• Tubeless on mountain bikes is great. however, one issuing is known as burping, where, on big hits, a bit of air escapes between tyre and rim. On a mountain bike, at say 24psi, you might lose 1-2psi, not a big deal. On a narrow high pressure road tyre, you could neasily lose 10-20psi in a fraction of a second.
        Also, getting a good seal is pretty tricky. Mountain bike tyres tend to lose a few psi over the course of a week, air going straight through the sidewalls. At road bike pressure this is a much bigger problem. To prevent this, the tyres have to be made with much thicker carcasses, which are less flexible, which incdreases weight and increases rolling resitance.

  28. Interesting reading in both the article and the comments. At present I ride a CX bike exclusively after recently relocating and thinning my cycling collection from four to one. I bring this up only because I previously rode/raced track (21c), commuted fixed (25c) and trained on a road bike (23 sew-ups) as well as the CX (35c). Every bike I owned had a different variation of wheels and tires, but that was due more to my own desire to try different things. Based on all the miles on various combinations of width and tire style (clincher or tubie) I would be hard pressed to say that any of them were superior or inferior.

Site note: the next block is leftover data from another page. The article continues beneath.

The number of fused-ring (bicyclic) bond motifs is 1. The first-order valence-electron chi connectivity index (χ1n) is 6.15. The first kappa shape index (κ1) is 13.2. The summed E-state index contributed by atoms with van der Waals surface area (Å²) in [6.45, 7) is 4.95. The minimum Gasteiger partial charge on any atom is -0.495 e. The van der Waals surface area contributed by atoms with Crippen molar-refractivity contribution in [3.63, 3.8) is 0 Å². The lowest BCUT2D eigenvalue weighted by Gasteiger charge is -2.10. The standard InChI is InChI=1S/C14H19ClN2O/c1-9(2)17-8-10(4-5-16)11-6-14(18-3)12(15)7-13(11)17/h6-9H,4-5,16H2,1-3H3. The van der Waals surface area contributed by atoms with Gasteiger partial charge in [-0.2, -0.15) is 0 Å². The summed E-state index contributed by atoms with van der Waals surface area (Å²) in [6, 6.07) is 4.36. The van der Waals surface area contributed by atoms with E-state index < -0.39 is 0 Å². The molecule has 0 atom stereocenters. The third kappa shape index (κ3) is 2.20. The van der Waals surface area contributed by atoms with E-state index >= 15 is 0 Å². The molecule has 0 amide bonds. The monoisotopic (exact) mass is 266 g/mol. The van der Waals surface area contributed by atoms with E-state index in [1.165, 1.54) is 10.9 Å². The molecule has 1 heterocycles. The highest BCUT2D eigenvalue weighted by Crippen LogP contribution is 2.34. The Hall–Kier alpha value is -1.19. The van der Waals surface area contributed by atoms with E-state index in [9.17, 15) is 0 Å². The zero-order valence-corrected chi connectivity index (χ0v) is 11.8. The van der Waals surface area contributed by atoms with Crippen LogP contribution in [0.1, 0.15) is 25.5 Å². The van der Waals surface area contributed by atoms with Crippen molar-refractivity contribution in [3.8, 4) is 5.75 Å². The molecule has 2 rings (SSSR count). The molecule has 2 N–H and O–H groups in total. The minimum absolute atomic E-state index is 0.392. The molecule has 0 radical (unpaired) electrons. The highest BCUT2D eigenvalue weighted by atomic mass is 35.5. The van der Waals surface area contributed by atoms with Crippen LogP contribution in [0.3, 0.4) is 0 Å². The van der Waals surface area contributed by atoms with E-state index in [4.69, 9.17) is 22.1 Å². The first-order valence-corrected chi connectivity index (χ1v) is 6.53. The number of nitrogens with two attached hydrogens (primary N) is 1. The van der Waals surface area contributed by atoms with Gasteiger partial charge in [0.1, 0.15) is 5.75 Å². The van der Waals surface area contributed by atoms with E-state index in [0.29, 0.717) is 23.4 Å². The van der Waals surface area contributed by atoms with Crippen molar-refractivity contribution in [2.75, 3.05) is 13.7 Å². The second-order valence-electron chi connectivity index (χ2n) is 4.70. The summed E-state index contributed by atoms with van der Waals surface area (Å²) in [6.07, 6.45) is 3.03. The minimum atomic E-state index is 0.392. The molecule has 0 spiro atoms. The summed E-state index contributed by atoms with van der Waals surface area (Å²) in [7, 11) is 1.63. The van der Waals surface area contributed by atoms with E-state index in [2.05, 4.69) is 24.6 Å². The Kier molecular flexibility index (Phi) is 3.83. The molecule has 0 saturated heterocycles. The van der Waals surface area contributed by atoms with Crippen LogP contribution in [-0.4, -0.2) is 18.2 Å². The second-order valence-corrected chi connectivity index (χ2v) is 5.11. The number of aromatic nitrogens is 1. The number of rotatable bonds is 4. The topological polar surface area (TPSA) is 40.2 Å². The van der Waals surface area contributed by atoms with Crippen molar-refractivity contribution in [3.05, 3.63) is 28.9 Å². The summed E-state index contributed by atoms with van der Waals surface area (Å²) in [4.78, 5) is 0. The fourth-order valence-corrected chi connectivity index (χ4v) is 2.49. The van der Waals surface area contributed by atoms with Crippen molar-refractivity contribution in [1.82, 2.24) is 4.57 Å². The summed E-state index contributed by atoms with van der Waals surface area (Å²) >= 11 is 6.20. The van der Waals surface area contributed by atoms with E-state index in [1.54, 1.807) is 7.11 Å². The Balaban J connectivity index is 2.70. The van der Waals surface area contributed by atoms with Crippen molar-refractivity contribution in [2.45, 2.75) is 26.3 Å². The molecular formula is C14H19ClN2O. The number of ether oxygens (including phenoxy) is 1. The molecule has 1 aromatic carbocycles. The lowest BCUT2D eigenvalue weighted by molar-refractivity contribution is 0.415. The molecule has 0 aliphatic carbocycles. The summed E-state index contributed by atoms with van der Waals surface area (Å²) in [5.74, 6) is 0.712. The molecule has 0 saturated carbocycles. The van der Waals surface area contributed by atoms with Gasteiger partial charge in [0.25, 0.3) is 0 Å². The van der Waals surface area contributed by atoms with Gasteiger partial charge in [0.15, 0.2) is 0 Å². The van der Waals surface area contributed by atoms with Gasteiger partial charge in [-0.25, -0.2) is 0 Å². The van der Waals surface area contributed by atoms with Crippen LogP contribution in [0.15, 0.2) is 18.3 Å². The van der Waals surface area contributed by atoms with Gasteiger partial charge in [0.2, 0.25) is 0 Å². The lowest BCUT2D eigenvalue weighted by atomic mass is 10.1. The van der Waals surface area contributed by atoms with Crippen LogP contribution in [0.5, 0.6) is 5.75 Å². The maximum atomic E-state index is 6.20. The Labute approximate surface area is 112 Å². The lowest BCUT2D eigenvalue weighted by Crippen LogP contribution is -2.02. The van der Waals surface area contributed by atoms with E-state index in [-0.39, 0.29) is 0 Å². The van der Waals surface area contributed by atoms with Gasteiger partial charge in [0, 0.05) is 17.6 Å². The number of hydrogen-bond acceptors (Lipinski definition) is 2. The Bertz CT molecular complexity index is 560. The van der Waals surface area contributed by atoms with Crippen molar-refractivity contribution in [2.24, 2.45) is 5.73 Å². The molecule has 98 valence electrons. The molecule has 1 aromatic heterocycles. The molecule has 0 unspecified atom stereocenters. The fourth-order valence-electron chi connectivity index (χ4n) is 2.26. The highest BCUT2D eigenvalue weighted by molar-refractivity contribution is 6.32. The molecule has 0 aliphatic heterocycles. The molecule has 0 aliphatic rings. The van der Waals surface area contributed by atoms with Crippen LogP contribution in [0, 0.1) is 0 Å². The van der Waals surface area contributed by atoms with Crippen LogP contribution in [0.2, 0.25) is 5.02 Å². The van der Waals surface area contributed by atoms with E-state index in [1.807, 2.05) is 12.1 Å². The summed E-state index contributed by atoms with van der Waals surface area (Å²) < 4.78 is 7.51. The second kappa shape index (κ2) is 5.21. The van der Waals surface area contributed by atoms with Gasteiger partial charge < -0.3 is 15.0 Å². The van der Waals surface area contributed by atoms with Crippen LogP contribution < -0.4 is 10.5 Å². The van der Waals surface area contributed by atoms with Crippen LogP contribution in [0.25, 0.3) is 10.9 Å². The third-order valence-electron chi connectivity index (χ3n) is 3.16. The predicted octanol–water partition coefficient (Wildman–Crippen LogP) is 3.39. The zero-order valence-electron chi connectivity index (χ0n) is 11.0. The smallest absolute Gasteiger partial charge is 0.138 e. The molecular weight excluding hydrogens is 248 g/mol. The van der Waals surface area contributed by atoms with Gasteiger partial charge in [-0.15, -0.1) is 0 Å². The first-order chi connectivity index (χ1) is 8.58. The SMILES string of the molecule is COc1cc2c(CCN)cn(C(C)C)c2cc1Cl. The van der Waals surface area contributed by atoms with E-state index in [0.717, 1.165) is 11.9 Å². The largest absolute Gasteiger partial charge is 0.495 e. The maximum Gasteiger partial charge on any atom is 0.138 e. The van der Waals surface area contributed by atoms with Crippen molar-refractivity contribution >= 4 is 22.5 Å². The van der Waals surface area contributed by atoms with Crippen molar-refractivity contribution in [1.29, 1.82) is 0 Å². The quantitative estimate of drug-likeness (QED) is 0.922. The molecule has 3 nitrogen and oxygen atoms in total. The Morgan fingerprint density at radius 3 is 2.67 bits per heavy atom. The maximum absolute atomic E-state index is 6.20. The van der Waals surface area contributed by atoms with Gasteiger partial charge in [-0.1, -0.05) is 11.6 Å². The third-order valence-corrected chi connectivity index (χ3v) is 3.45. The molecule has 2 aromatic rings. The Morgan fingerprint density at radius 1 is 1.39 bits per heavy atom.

One obvious difference is that changing from a 35mm CX tire to a 23mm slick on the road (same bicycle) does result in an immediate and obvious change to the effort required to maintain the same speed. Of course the CX tires have knobbie tread, and I imagine that has a greater impact than width. As for super narrow track tires at high pressure… it is tough to say. I raced on very pedestrian box section rims (DT1.1) and borrowed a rear disc once (ZIPP) for a few races. The disc did necessitate a gear change and I picked up a tooth on the chain ring for the same events, as a result of the disc. Whether this was due to stiffness or aero I am not nearly smart enough to know. But when you race on the same gear all the time because you know your cadence and how your body will react, picking up a tooth was a big deal.